For further information on the symposium that I write about here, see:
These are exciting times for Croatia. In June 1991 the country declared its independence from Yugoslavia, triggering that state’s demise. The founding fathers of the new Croatia were reasserting a sovereign status that their ancestors had lost as far back as 1102, when the medieval kingdom embraced union with Hungary. Since 1991 Croatia has built up the international credentials befitting a respected sovereign state, ranging from membership of the UN to the provision of troops for Afghanistan. And on 1 July 2013 the republic will place the coping stone on that process when it becomes the 28th member of the EU. So in the space of not much more than two decades Croatia will have become an independent state for the first time in nine centuries, and located its future within the political framework of the European Union.
By a happy coincidence, two members of the University’s School of Historical Studies have recently published monographs that deal with Croatia’s past. My book, Crusading and the Ottoman Threat, 1453-1505 (OUP), includes treatment of the role that Croatia played in the defence of Christian Europe against the encroaching Turks.
And Alexander Korb’s highly praised Im Schatten des Weltkriegs, Massengewalt der Ustaša gegen Serben, Juden und Roma in Kroatien 1941–1945 (Hamburger Edition), examines the most notorious phase of recent Croatian history. In 2012 Alex and I agreed that this serendipity was too good to waste, and we formed the idea of holding a symposium in Leicester on the theme of ‘Croatia and Europe’. With welcome sponsorship from the Royal Historical Society and the Croatian Embassy in the UK, the symposium took place on 27 March and by general agreement was a signal success. It was particularly pleasing that the Croatian ambassador, Ivan Grdešić, found time in his busy schedule to come to Leicester and listen to the five papers.
By any standards Croatia’s history is a rich and turbulent one. It reminded me of Saki’s famous witticism about the people of Crete, that ‘they create more history than they can consume locally’. Croatia’s distinctiveness starts with its geography, for it has one of the most unusual shapes of any European country. At our symposium Ivo Banac, the doyen of Croatia’s modern history and a former minister in the fledgling republic, compared his country to a croissant, with spurs projecting eastwards and southwards from the historic core south of Slovenia. This geographical sprawl helps to explain the destructive character of the war for independence in 1991-95, when fighting extended from the Danube to the southern Adriatic. The end of the war brought peace but not stability, as Banac showed in his sombre overview of developments during the last twenty years.
The question of Croatian identity remains intriguing. Clearly the new republic is founded on a consciousness of nationality which has deep roots, part ethnic, part religious and part cultural. But those roots are also unusually complex. In the past unity has been expressed most vigorously when the Croats faced strong external forces that were seemingly bent on their subjugation or control. These forces have ranged from the Ottomans through the Habsburgs to the Serbs. When Croatia was subsumed within larger political structures, its people were all too often short-changed. Particularly sad was the plight of those Croats who fought for Austria-Hungary in the First World War. John Paul Newman showed at the symposium that these veterans were effectively ostracized in the south Slav, and Serb-dominated, state that was created after the war ended. Now that the Croats have finally been freed from Austria, Hungary, Serbia, Venice and the Ottoman Empire, and are able to forge their own future, what will they do with their independence?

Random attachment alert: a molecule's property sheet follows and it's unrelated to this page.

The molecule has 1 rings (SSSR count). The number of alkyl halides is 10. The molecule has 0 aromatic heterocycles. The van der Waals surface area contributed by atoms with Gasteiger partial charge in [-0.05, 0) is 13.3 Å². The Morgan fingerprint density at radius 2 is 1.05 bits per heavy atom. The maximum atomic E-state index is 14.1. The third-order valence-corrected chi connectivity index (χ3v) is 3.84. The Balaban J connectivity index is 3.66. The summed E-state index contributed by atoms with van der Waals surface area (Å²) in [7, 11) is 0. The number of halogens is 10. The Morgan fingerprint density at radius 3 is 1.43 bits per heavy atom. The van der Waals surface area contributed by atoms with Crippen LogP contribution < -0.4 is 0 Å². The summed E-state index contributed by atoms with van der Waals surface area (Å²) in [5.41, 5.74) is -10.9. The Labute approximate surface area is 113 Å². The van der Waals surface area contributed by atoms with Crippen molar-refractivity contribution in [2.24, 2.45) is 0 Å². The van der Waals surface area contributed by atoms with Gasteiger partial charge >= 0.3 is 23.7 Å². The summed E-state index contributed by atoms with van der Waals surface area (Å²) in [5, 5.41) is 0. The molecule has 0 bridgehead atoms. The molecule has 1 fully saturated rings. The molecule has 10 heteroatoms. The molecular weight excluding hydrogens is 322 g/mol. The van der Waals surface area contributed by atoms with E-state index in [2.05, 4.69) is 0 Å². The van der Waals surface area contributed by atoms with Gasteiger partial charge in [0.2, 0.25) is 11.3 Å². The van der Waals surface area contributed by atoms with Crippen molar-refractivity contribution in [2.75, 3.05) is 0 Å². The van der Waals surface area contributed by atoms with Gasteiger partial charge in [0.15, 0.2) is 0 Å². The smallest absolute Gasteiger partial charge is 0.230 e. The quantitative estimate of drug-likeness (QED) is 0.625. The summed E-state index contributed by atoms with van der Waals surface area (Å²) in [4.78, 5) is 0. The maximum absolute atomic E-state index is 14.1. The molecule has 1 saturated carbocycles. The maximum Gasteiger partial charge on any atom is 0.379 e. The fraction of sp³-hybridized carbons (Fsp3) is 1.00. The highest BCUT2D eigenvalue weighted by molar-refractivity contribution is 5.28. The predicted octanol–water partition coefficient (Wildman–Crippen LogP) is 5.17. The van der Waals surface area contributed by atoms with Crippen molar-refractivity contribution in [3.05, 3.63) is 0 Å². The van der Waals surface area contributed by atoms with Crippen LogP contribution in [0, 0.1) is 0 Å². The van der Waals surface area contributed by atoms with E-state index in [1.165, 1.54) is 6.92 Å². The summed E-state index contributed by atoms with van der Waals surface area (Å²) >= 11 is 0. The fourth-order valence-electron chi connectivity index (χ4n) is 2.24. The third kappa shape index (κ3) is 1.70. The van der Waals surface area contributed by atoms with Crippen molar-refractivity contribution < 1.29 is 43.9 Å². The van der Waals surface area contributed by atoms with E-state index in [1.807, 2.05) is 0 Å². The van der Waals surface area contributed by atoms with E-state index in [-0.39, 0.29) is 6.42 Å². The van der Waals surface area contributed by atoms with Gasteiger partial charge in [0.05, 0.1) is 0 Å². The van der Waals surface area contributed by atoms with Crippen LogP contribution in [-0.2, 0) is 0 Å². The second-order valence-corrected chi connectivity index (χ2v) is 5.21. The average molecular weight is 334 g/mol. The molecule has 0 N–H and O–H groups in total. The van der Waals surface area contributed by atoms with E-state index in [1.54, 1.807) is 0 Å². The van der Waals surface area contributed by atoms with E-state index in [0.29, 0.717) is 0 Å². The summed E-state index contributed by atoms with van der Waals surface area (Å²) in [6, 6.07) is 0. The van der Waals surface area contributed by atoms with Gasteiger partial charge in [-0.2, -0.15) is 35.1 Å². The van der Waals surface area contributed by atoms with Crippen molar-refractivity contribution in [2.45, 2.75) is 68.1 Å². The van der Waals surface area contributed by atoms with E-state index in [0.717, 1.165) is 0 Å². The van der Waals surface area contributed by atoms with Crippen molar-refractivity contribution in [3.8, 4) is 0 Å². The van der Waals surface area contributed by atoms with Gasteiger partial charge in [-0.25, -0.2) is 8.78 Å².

The answer may lie in the EU. Both my paper and Alex Korb’s focused on periods when the most vocal Croats insisted on their country’s European identity. Indeed they emphasized its function as a bulwark that was protecting the rest of Europe from barbarian hordes – Turkish in the fifteenth and sixteenth centuries, ‘Bolshevik’ in the 1940s. In neither instance did the rhetoric serve Croatia particularly well. Crusaders did not flock eastwards to man the ramparts against the Turks – the human traffic was all in the opposite direction, as Croatian humanists, artisans and merchants sought safety and employment in Italy, Hungary and Germany. Later they were joined by career soldiers; for Wendy Bracewell showed at Leicester that the liveliest image of the Croat – dare-devil, ferocious and armed to the teeth – was created by the diaspora of these men in the eighteenth century. As for the European ‘New Order’ that the Ustaša espoused and defended, it was patently camouflage for the interests of Greater Germany.
Those are not promising precedents, but of course the EU is a very different prospect from the fractured Christendom of the Renaissance, or the European future envisaged by the Nazis and their smaller partners. This new arrival on Europe’s diplomatic stage may find that after nine centuries’ experience of political systems that let Croatia down, the EU finally meets its needs. Not that 1 July marks the end of the story. Rather, the debate about identity will move from Zagreb to Brussels. Both the character of Europe and the future development of the EU remain subject to debate, and the Croats can be relied upon to make lively contributions to it, derived from the experiences of their own colourful past.
Follow our current Leverhulme – funded project about the later Crusades:
Reconfiguring the Crusade in the Fifteenth Century